Thursday, May 11, 2006

Independence is not Impartiality

From The Times of Malta
Thursday, May 11, 2006
Independence is not impartiality
by Ranier Fsadni

"Which opinion-maker in Malta," the Malta Labour Party's general secretary once asked on Bondiplus, "is really politically independent?" I did not hear any one in the studio answer his question. I wished I could have been there to say: "Quite a few of us. Being politically independent is no great intellectual or moral achievement."

Jason Micallef's question carries an assumption that independence implies neutrality; or that at least one cannot show consistent partiality. The assumption spouted up again a few days ago, when Alfred Grixti, editor of the MLP's online newspaper, criticised The Times (according to the report carried in The Sunday Times) for "giving more space to Nationalist-leaning articles in its editorial content than those favouring the MLP". That is, the newspaper was not being true to its declared independence.

I suspect the assumption is shared by the majority in Malta, and that most people follow Mr Micallef in reasoning that few, if any, people in Malta are therefore truly politically independent, since most people have a preference for one party over another. So it is worth spelling out why both assumption and inference are mistaken.

But first, an observation: on the foregoing grounds, virtually all serious opinion-formers in Euro-America cannot be considered to be independent: general political preferences are one factor usually governing their selection. And it is a rare, good opinion columnist whose political outlook is unknown. How could it be otherwise when political philosophy is central to political appraisal?
William Safire, the former New York Times columnist, was (and was meant to be) the libertarian conservative voice on the mostly liberal (in the US sense) newspaper. Most Guardian columnists are fulfilling their role, and not compromising it, by individually representing one of the various positions that is encompassed by the liberal left: George Monbiot is the green liberal, for example, and Polly Toynbee the libertarian social democrat. It would be difficult to find a major European newspaper or political magazine whose columnists and editorialists do not have an established political profile.

Yet, no one seriously questions their independence on these grounds. Independence is not confused with partiality or bias. Nor is it confused with intelligence. One can be independent and bigoted, as well as independent and stupid. What is so impossible about being an independent elitist, racist, homophobic, male chauvinist bigot without two intelligent ideas to rub together? Independence simply means not being dependent on a person, organisation or institution, which usually means being in a position to take no orders and no money.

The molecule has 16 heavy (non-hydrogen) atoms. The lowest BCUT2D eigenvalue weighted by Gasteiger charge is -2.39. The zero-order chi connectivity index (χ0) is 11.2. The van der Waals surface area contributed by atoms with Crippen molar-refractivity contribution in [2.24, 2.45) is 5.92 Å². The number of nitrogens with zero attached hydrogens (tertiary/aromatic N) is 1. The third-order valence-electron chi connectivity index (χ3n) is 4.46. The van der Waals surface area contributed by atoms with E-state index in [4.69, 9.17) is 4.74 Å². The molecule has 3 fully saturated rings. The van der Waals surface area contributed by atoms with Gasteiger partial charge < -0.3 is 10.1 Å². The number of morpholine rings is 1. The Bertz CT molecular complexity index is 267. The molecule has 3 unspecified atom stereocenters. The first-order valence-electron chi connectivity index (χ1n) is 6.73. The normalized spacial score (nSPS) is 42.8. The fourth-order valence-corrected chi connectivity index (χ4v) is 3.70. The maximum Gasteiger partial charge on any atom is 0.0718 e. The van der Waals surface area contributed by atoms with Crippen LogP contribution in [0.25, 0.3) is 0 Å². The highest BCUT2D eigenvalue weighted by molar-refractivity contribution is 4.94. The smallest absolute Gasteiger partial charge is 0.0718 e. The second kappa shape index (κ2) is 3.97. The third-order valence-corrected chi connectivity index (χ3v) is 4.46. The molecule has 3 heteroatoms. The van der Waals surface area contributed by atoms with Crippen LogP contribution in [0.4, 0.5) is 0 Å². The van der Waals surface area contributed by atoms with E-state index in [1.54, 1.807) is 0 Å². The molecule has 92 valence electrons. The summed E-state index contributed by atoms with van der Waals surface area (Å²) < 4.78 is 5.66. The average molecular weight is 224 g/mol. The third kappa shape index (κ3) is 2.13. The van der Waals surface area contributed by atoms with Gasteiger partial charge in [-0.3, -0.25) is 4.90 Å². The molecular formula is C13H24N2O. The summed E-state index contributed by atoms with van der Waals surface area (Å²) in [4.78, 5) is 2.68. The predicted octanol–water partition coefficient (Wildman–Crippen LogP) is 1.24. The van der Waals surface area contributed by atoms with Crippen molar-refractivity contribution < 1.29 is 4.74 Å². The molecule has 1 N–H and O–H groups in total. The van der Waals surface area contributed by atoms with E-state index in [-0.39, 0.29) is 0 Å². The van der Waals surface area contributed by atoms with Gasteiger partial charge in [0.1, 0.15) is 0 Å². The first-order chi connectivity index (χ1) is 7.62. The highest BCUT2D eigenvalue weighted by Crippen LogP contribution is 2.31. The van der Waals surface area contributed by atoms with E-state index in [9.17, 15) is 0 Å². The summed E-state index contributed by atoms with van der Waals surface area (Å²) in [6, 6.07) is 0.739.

In practice, Maltese newspaper readers recognise the character of independence. Much (by no means all) of the interest generated by the columns of Lino Spiteri and Alfred Mifsud arises because they give readers that rare thing: a Labour viewpoint that is free from MLP control. Their political independence is not just a result of their state of mind: when they were active within the MLP, they were respectively the same person, with the same mind, but not independent, because they had to keep within the limits of party discipline; and it showed.
Independence does not mean that one has to steer or tack between different sides of the political debate. Indeed, over-caution can be the sign of fear, caused by a lack of independence.

A journalist can show complete partiality and still be independent. Does it follow that l-orizzont, the General Workers' Union newspaper, could qualify as politically independent even if it poured scorn on the Nationalist Party (PN) in each edition? Yes. I doubt that newspaper's independence not because it is virulently anti-PN but because it gives me the firm impression that it is not independent of the MLP leadership.

Sometimes a news organisation is both independent and impartial. The BBC, for instance. But the distinction between the two characteristics is clear within the Beeb. Its former political editor, Robin Oakley, who came over from The Times, was known to have Conservative sympathies. His successor, Andrew Marr, had a long paper trail of liberal opinions: he had been editor of The Independent and a columnist (he called the Catholic and Anglican bishops, on one occasion, a bunch of silly fools). But no one questioned their independence. Some questions were raised, in Mr Marr's case, about his ability to be or appear impartial - but he succeeded, and was a popular political editor.

The distinction also emerges when one considers organisations that are impartial but not independent - the PBS newsroom, for instance. The MLP questions its impartiality, of course; but an outbreak of PBS newsroom independence would unite the political parties in their opposition to the outrage.

Understanding the nature of journalistic independence is not the same as practising it. But it is necessary to understand if one is to value and defend it.

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